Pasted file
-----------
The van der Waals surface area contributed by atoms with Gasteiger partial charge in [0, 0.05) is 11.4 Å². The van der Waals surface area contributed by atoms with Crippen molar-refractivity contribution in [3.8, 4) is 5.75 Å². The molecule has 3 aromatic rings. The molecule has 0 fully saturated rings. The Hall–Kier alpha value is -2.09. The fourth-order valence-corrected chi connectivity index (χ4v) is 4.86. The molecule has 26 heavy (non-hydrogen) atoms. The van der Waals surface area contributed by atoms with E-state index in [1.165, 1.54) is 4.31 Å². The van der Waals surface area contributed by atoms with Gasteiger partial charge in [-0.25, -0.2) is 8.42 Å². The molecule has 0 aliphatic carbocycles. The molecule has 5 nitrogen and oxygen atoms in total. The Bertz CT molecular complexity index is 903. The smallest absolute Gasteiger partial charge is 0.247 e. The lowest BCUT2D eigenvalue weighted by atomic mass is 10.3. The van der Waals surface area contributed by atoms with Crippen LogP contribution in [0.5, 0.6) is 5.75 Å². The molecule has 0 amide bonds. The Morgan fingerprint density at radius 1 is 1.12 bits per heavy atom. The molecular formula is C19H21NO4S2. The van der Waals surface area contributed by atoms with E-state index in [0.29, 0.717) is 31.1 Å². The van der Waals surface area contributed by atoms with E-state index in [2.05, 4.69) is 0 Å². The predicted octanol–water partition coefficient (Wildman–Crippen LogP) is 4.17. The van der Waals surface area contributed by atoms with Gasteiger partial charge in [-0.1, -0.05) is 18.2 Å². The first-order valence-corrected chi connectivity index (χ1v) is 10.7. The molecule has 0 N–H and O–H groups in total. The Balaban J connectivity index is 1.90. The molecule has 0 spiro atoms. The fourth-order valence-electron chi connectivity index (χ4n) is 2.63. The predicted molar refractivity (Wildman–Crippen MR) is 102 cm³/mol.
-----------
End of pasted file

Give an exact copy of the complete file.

The van der Waals surface area contributed by atoms with Gasteiger partial charge in [0, 0.05) is 11.4 Å². The van der Waals surface area contributed by atoms with Crippen molar-refractivity contribution in [3.8, 4) is 5.75 Å². The molecule has 3 aromatic rings. The molecule has 0 fully saturated rings. The Hall–Kier alpha value is -2.09. The fourth-order valence-corrected chi connectivity index (χ4v) is 4.86. The molecule has 26 heavy (non-hydrogen) atoms. The van der Waals surface area contributed by atoms with E-state index in [1.165, 1.54) is 4.31 Å². The van der Waals surface area contributed by atoms with Gasteiger partial charge in [-0.25, -0.2) is 8.42 Å². The molecule has 0 aliphatic carbocycles. The molecule has 5 nitrogen and oxygen atoms in total. The Bertz CT molecular complexity index is 903. The smallest absolute Gasteiger partial charge is 0.247 e. The lowest BCUT2D eigenvalue weighted by atomic mass is 10.3. The van der Waals surface area contributed by atoms with Crippen LogP contribution in [0.5, 0.6) is 5.75 Å². The molecule has 0 amide bonds. The Morgan fingerprint density at radius 1 is 1.12 bits per heavy atom. The molecular formula is C19H21NO4S2. The van der Waals surface area contributed by atoms with E-state index in [0.29, 0.717) is 31.1 Å². The van der Waals surface area contributed by atoms with E-state index in [2.05, 4.69) is 0 Å². The predicted octanol–water partition coefficient (Wildman–Crippen LogP) is 4.17. The van der Waals surface area contributed by atoms with Gasteiger partial charge in [-0.1, -0.05) is 18.2 Å². The first-order valence-corrected chi connectivity index (χ1v) is 10.7. The molecule has 0 N–H and O–H groups in total. The Balaban J connectivity index is 1.90. The molecule has 0 spiro atoms. The fourth-order valence-electron chi connectivity index (χ4n) is 2.63. The predicted molar refractivity (Wildman–Crippen MR) is 102 cm³/mol.